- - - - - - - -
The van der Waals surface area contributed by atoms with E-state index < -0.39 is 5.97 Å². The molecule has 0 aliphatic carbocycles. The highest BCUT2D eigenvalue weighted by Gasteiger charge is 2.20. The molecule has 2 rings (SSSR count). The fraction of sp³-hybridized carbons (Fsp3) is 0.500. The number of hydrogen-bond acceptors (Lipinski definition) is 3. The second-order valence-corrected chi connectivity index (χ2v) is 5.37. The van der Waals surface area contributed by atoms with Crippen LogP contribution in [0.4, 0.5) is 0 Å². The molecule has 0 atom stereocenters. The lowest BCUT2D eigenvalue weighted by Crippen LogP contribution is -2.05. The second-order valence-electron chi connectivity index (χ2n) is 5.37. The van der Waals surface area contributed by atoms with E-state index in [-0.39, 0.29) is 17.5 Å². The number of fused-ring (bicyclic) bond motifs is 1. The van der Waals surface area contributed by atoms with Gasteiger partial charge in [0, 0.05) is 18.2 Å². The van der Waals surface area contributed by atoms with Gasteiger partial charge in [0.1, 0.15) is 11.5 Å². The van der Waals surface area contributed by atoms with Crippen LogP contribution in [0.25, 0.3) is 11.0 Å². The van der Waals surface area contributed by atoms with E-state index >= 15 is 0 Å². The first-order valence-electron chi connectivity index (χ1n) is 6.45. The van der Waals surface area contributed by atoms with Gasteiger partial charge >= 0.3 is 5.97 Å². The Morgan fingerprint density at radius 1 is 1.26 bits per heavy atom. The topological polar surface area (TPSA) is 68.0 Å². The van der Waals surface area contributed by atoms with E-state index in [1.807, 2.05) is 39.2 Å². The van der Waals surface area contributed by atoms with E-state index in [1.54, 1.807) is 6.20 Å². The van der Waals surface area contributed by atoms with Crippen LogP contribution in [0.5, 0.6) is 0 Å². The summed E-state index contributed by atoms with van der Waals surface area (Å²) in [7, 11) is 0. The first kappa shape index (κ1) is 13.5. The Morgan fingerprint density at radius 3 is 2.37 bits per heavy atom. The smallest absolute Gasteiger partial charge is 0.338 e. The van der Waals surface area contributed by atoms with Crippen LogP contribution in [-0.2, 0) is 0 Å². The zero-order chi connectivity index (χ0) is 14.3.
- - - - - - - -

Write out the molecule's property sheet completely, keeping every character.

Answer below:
The van der Waals surface area contributed by atoms with E-state index < -0.39 is 5.97 Å². The molecule has 0 aliphatic carbocycles. The highest BCUT2D eigenvalue weighted by Gasteiger charge is 2.20. The molecule has 2 rings (SSSR count). The fraction of sp³-hybridized carbons (Fsp3) is 0.500. The number of hydrogen-bond acceptors (Lipinski definition) is 3. The second-order valence-corrected chi connectivity index (χ2v) is 5.37. The van der Waals surface area contributed by atoms with Crippen LogP contribution in [0.4, 0.5) is 0 Å². The molecule has 0 atom stereocenters. The lowest BCUT2D eigenvalue weighted by Crippen LogP contribution is -2.05. The second-order valence-electron chi connectivity index (χ2n) is 5.37. The van der Waals surface area contributed by atoms with E-state index in [-0.39, 0.29) is 17.5 Å². The number of fused-ring (bicyclic) bond motifs is 1. The van der Waals surface area contributed by atoms with Gasteiger partial charge in [0, 0.05) is 18.2 Å². The van der Waals surface area contributed by atoms with Gasteiger partial charge in [0.1, 0.15) is 11.5 Å². The van der Waals surface area contributed by atoms with Crippen LogP contribution in [0.25, 0.3) is 11.0 Å². The van der Waals surface area contributed by atoms with E-state index >= 15 is 0 Å². The first-order valence-electron chi connectivity index (χ1n) is 6.45. The van der Waals surface area contributed by atoms with Gasteiger partial charge >= 0.3 is 5.97 Å². The Morgan fingerprint density at radius 1 is 1.26 bits per heavy atom. The topological polar surface area (TPSA) is 68.0 Å². The van der Waals surface area contributed by atoms with E-state index in [1.807, 2.05) is 39.2 Å². The van der Waals surface area contributed by atoms with E-state index in [1.54, 1.807) is 6.20 Å². The van der Waals surface area contributed by atoms with Crippen LogP contribution in [0.5, 0.6) is 0 Å². The summed E-state index contributed by atoms with van der Waals surface area (Å²) in [7, 11) is 0. The first kappa shape index (κ1) is 13.5. The Morgan fingerprint density at radius 3 is 2.37 bits per heavy atom. The smallest absolute Gasteiger partial charge is 0.338 e. The van der Waals surface area contributed by atoms with Crippen LogP contribution in [-0.2, 0) is 0 Å². The zero-order chi connectivity index (χ0) is 14.3.